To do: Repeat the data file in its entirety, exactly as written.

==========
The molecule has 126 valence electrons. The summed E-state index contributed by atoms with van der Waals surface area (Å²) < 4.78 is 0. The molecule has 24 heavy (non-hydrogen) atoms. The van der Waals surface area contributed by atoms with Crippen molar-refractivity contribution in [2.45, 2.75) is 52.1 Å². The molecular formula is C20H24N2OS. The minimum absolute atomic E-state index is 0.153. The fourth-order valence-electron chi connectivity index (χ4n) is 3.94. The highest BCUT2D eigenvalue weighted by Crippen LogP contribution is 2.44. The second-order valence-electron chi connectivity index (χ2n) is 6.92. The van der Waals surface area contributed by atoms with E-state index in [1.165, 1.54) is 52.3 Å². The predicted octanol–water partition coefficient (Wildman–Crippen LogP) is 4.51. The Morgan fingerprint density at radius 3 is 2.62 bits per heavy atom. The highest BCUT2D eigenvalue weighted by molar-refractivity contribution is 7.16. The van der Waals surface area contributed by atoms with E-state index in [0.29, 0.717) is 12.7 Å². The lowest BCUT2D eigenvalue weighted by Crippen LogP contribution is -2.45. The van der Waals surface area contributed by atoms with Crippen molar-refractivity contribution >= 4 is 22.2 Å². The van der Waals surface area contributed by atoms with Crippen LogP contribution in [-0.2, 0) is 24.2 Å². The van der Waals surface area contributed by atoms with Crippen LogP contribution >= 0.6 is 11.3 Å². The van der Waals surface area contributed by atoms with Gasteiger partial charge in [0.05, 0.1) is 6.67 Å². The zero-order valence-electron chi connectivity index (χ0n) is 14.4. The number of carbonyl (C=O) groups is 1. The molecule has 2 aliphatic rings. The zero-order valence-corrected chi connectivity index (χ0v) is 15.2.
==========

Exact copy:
The molecule has 126 valence electrons. The summed E-state index contributed by atoms with van der Waals surface area (Å²) < 4.78 is 0. The molecule has 24 heavy (non-hydrogen) atoms. The van der Waals surface area contributed by atoms with Crippen molar-refractivity contribution in [2.45, 2.75) is 52.1 Å². The molecular formula is C20H24N2OS. The minimum absolute atomic E-state index is 0.153. The fourth-order valence-electron chi connectivity index (χ4n) is 3.94. The highest BCUT2D eigenvalue weighted by Crippen LogP contribution is 2.44. The second-order valence-electron chi connectivity index (χ2n) is 6.92. The van der Waals surface area contributed by atoms with E-state index in [1.165, 1.54) is 52.3 Å². The predicted octanol–water partition coefficient (Wildman–Crippen LogP) is 4.51. The Morgan fingerprint density at radius 3 is 2.62 bits per heavy atom. The highest BCUT2D eigenvalue weighted by molar-refractivity contribution is 7.16. The van der Waals surface area contributed by atoms with E-state index in [0.29, 0.717) is 12.7 Å². The lowest BCUT2D eigenvalue weighted by Crippen LogP contribution is -2.45. The van der Waals surface area contributed by atoms with Crippen molar-refractivity contribution >= 4 is 22.2 Å². The van der Waals surface area contributed by atoms with Crippen LogP contribution in [-0.2, 0) is 24.2 Å². The van der Waals surface area contributed by atoms with Crippen LogP contribution >= 0.6 is 11.3 Å². The van der Waals surface area contributed by atoms with Gasteiger partial charge in [0.05, 0.1) is 6.67 Å². The zero-order valence-electron chi connectivity index (χ0n) is 14.4. The number of carbonyl (C=O) groups is 1. The molecule has 2 aliphatic rings. The zero-order valence-corrected chi connectivity index (χ0v) is 15.2.